advantage, in case of war, would ac
crue to men enlisting In tho organized
mllltla In time of peace who were as
signed to duty with the Coast Artll-
lerv. In that Ihnv would tin fullv nrn.
pared for duty and serve near their
own homes, while thoso who wcro nr-
bltrarlly taken under a call on the
reserve force, would have no prepar
ation In their duties and would huo
to undergo the laborious process In
cident to the enlistment and prelim
inary training ot recruits In tlmo of
war, with no guarantee of being re
tained to sorvo near their own homes.
,"- ss '
Honolulu has' C Woodwork and Plan
ing Mills. , .
COL. C. W. ZEEGLER, '1st Begl, N. G. H.
Charles W. ZieRler, the recently elected commander of the First
Regiment, National Guard of Hawaii, has been long in the military ser
vice and is a most efficient officer. He first entered on a military career
when he enlisted 'in Company B, 2nd Inf., Begt. N. G. of California, in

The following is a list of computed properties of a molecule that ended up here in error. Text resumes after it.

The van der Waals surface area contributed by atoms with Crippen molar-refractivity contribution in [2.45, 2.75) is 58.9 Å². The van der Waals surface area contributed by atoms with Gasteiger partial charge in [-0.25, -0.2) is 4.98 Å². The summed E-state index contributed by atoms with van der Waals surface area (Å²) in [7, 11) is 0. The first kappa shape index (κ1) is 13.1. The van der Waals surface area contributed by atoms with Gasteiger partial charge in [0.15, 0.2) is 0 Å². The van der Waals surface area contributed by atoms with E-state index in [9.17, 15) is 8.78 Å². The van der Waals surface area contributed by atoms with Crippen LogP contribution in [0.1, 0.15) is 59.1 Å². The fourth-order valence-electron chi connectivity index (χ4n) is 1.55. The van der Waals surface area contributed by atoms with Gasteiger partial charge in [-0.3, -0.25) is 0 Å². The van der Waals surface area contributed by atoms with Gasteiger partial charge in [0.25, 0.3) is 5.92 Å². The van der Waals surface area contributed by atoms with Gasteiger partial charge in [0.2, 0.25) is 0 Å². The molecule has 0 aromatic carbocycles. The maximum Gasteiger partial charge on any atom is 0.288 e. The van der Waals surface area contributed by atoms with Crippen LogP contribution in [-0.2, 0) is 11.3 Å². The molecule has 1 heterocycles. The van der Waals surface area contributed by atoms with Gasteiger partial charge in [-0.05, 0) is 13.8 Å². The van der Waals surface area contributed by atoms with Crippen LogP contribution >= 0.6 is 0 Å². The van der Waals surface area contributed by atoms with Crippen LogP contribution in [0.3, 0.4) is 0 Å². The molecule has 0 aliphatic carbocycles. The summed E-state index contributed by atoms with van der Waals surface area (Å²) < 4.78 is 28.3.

1876. He was made Corporal 1877 and Sergeant Jan. 21, 1878. He was
transferred to. Comoany D, 2nd Art. Regt. National Guard of California,
1881, and made First Sergeant Tune 10, 1881. After coming to Hawaii
he joined the Honolulu Rifles in 1887 and was annointed Sergeant Ma
ior of the Honolulu Rifle Battalion. Commissioned Second Lieuteaut
Company D, H. R., Hay 11, 1888. Commissioned Captain Company A, H.
R., Jan. 3, 1889; commissioned Captain Company A, N. O. H Feb. 9,
1893; commissioned Captain Company F, N. G. H Feb. 10. 1894; com
missioned Major Dec. 1, 1898; commissioned lieutenant Colonel Dec. 1,
1B0Z; commissioned Colonel March 29, 1907. Placed on retired list April
15, 1907. Commissioned lieutenant Colonel and Inspector General Not.
2, 1907; commissioned Colonel June 22. 1908.
"Within my lifetime," biivs lJepresentutivo IlielimoiuluP.
ITobson, i'l expect to f I'cnrl Hnrbor become, tlie frt,'4'st
lmrnl station in tho world. I make thia statement bcenifsu it
presents llm ono combination of physical condition, that $
mnkes jxxsiblo n grout miviil station us tho foeus of radii of
2,500 mile to tbo Pacific Coast." '
WW W a pss
w nen you annic uauuer ;
Beer you think of home
Is the BEST because it pro
duces the joy of conviviality
without the effects of a jag.
No other beer does this.
It is the BEST BEER for
several reasons, not the least
of which is the small propor
tion of alcohol it contains
You oanget it at any Honolulu Bar or Hotel
Wholesale. at the Bottling Works
RAINIER BOTTLING WORKS
, ouWMteV&iiviai.- w .&
AlijUsfift, ? .. -tSivili ':i vil '.ill &.!,